Strategy And Structure

Strategy and strategic choices affect the total organizational structure. Moreover, changes in strategy often require changes in the way an organization is structured for two major reasons:

  1. structure largely dictates how objectives and policies will be established;
  2. structures dictates how resources will be allocated.
The choice of structure appears contingent on the strategy of the firm in terms of size, diversity of the products / services offered, and marked served.

Whether this is due to inertia, organizational politics, or a realistic assessment of the relative costs of immediate structural change, historical evidence suggests that the existing structure will be maintained and not radically redesigned until a strategy's profitability is increasingly disproportionate with increasing sales.

Size And Complexity Of Organization

As the organization grows larger and become sincreasingly complex and diverse the structure needs to change to allow for effective communication and coordination. Chandler found that large companies evolved through a pattern of four stages: the initial expansion and accumulation of resources, the rationalization of the use of resources, the expansion into new markets and lines to help assure the continuing full use of resources, and finally the development of a new of structure to make possible continuing effective mobilization of resources to meet both changing short term market demands and longterm market trends.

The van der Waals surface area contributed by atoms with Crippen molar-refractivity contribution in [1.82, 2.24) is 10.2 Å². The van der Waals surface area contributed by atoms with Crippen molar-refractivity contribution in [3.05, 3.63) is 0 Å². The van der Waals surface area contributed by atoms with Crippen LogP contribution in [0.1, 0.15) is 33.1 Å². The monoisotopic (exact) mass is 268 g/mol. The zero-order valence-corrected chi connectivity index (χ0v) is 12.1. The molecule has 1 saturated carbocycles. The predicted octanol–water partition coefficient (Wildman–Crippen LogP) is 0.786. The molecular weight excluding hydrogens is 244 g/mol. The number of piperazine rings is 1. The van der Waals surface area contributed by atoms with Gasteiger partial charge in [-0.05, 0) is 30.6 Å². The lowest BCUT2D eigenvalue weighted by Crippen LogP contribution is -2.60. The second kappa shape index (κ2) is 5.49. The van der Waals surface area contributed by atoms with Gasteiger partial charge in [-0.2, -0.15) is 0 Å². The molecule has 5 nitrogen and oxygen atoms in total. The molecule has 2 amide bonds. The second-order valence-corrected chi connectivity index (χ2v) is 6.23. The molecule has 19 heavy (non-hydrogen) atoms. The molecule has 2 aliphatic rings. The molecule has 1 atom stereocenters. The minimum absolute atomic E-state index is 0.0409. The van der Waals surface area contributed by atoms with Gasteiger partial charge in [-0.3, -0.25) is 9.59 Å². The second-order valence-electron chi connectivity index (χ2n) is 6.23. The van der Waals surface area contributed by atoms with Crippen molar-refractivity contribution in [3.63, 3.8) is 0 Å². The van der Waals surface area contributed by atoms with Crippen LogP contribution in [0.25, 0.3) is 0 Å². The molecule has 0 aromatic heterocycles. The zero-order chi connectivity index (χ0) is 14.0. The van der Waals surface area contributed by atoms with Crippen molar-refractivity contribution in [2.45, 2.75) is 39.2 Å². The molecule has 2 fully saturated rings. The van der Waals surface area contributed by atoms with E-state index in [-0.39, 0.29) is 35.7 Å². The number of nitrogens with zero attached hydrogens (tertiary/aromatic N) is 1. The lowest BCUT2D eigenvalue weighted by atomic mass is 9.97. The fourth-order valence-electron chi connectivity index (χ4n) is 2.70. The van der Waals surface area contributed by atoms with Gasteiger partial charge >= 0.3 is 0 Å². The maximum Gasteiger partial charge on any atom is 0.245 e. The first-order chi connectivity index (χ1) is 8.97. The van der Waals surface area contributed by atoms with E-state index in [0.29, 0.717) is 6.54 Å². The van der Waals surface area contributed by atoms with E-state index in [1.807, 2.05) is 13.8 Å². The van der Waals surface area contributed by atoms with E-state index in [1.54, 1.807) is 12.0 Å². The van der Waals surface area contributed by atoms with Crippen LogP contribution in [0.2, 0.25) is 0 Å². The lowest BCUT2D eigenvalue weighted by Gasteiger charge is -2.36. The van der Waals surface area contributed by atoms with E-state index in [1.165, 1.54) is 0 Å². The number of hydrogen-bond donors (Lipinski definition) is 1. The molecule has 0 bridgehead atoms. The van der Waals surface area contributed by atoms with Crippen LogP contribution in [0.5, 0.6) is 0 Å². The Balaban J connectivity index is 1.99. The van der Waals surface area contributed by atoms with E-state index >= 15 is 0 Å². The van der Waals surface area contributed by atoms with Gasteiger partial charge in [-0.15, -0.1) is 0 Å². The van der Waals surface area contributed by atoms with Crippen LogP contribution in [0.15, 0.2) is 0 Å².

Recognition of this characteristic has prompted several attempts to formulate a model linking changes in organizational structure to stages in an organization's strategic development. Four distinct stages of strategy related organization structure have been singled out.


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Strategy Implementation: Organizational Structure
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